Trump's hasty exit forced US troops to bomb their own base in 'an extreme worst-case scenario'
US Air Force/Master Sgt. Lance Cheung
- US forces destroyed the former base of counter-ISIS operations in Syria, according to a release from Operation Inherent Resolve sent out on Wednesday.
- The statement says that the operation was pre-planned, but former Special Presidential Envoy to the Global Coalition to Defeat ISIS Brett McGurk called the operation a "break glass" procedure used only in extreme emergencies.
- US President Donald Trump's hasty decision to pull US troops out of northeastern Syria last Sunday continued to spiral out of control when, a week after Turkey began its incursion into the region, US forces attacked the base of their counter-ISIS operations in Syria in a move one former official called a "break glass" procedure "reserved for an extreme worst-case scenario."
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On Wednesday, US troops vacated the LaFarge Cement Factory base, which they shared with Kurdish-led Syrian Democratic Forces (SDF) fighters. The SDF fighters lit their area on fire and left, according to reports, and US troops threatened oncoming Turkish-backed forces with Apache helicopters and F-15E fighter aircraft in a show of force.
When that failed to stop the forces' advance, the US troops withdrew, and two F-15Es attacked the base in a "pre-planned" attempt to destroy munitions and other supplies inside and limit the "facility's military usefulness," according to Col. Myles B. Caggins, a spokesperson for Operation Inherent Resolve, the US's anti-ISIS operation.
Brett McGurk, the former Special Presidential Envoy for the Global Coalition to Counter ISIS under Trump and former President Barack Obama, tweeted Wednesday that the attack on the facility was an "emergency 'break glass' evacuation procedure reserved for an extreme worst-case scenario."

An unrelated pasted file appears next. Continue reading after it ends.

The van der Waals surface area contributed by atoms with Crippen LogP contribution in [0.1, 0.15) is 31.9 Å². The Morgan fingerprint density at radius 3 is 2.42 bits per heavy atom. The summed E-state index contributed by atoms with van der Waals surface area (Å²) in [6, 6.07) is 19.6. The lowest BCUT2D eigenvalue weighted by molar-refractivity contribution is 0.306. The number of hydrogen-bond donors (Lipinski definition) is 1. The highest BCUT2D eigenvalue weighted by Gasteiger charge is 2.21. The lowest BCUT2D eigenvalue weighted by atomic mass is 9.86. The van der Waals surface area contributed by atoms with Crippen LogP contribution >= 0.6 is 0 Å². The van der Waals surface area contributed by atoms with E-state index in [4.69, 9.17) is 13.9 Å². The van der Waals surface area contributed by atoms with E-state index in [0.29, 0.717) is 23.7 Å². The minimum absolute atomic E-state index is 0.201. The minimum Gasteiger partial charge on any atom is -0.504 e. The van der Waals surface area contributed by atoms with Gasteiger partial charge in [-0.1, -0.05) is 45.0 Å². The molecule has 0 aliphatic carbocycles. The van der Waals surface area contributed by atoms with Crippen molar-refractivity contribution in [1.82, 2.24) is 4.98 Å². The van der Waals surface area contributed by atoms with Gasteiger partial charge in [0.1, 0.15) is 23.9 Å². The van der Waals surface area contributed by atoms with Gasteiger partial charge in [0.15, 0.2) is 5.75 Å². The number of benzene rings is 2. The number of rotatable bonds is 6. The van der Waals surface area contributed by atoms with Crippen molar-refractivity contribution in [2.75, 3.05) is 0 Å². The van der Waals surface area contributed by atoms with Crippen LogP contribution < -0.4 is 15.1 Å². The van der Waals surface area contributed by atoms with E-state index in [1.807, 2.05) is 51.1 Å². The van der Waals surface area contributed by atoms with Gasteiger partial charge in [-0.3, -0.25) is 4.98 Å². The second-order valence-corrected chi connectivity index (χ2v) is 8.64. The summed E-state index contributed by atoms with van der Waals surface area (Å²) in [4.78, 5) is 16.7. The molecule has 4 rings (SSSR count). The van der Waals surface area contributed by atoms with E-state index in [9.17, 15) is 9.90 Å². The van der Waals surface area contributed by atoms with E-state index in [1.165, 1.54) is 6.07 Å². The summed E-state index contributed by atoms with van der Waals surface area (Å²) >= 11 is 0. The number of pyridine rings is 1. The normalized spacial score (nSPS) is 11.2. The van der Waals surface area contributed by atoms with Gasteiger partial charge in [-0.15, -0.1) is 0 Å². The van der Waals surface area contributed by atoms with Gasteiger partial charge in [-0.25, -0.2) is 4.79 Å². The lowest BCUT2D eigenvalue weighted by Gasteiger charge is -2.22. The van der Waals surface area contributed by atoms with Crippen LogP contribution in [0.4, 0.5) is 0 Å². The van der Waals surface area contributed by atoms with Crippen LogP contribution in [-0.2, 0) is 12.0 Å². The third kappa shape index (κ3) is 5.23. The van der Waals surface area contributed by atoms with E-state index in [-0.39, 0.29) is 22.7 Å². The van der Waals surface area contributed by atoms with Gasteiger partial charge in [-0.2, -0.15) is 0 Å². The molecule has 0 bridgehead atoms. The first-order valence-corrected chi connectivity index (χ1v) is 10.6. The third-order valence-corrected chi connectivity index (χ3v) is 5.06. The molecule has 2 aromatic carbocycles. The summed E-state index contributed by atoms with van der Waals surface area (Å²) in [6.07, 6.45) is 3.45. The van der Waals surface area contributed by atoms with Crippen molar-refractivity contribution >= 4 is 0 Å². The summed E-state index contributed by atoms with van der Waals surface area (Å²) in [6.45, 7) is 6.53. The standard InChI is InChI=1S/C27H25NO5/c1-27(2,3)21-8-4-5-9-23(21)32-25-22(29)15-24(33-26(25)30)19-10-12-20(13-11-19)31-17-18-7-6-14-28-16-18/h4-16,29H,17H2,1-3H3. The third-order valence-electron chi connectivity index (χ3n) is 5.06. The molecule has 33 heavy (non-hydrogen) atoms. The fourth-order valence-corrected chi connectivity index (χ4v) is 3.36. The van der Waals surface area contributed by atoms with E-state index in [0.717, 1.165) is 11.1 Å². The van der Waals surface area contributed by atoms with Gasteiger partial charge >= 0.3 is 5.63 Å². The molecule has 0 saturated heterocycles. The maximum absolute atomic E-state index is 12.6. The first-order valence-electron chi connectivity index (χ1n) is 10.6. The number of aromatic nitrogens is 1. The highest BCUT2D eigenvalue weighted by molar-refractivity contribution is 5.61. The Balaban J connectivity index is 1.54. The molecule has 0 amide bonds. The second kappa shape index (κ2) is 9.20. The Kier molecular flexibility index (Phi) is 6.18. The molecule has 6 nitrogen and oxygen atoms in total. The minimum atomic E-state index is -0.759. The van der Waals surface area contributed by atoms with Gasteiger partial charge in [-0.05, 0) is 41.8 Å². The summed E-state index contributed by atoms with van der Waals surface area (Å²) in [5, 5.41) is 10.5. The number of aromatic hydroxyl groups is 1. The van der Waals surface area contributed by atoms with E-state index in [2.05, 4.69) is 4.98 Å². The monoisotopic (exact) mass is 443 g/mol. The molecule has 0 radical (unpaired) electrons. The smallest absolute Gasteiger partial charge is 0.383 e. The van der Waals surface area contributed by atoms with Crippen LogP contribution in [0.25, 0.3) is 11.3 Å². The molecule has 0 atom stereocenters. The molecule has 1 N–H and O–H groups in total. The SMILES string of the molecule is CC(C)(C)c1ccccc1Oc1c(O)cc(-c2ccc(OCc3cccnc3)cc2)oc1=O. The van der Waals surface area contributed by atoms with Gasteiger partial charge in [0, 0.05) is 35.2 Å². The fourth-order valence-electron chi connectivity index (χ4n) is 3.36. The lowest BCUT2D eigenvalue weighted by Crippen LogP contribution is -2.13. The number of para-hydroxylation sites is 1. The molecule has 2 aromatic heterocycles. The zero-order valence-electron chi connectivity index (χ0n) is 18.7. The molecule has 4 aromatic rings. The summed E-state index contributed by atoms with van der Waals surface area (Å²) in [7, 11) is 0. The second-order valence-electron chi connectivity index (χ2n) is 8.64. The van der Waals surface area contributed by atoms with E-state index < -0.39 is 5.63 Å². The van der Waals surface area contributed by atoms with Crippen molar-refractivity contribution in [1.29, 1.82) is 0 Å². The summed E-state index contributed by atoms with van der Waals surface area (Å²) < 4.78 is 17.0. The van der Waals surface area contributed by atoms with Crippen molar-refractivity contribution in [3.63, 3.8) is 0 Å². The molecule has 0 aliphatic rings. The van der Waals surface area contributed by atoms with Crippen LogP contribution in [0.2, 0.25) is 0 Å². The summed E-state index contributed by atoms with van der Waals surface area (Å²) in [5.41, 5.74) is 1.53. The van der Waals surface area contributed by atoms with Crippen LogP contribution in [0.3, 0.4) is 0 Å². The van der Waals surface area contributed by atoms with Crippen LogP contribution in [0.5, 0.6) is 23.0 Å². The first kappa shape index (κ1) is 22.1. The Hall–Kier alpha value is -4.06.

Insider reached out to the Department of Defense with questions regarding whether the US planned to destroy other bases, and whether the destruction of the LaFarge Cement Factory base was normal operating procedure, but the DoD did not respond to Insider's query by publication time.
The US does destroy equipment such as vehicles that it does not want in the hands of adversaries and does not have the capability to remove. According to CNN, the attack Wednesday was the first known instance in which US forces have destroyed equipment during the withdrawal from Syria.
Rep. Mark Pocan, a Democrat from Wisconsin and a member of the House Appropriations Committee, submitted a letter to Secretary of Defense Mark Esper on Thursday requesting more information about the destruction and abandonment of US military facilities and equipment in Syria. In the letter, Pocan referred to Trump's withdrawal as "reckless" and warned against "poor decision-making while withdrawing troops from current conflicts or spending American taxpayer dollars in a foolish manner."
A spokesperson for Pocan told Insider that his office learned of the air strike from a CNN report and "there was not enough information" about what happened and the decision making around it.
"This is clearly a part of a snowballing effect of the president's policy in Syria," he said - a policy that has "no intentionality or organization."
The spokesperson said Pocan's office had not yet received a response to the letter.
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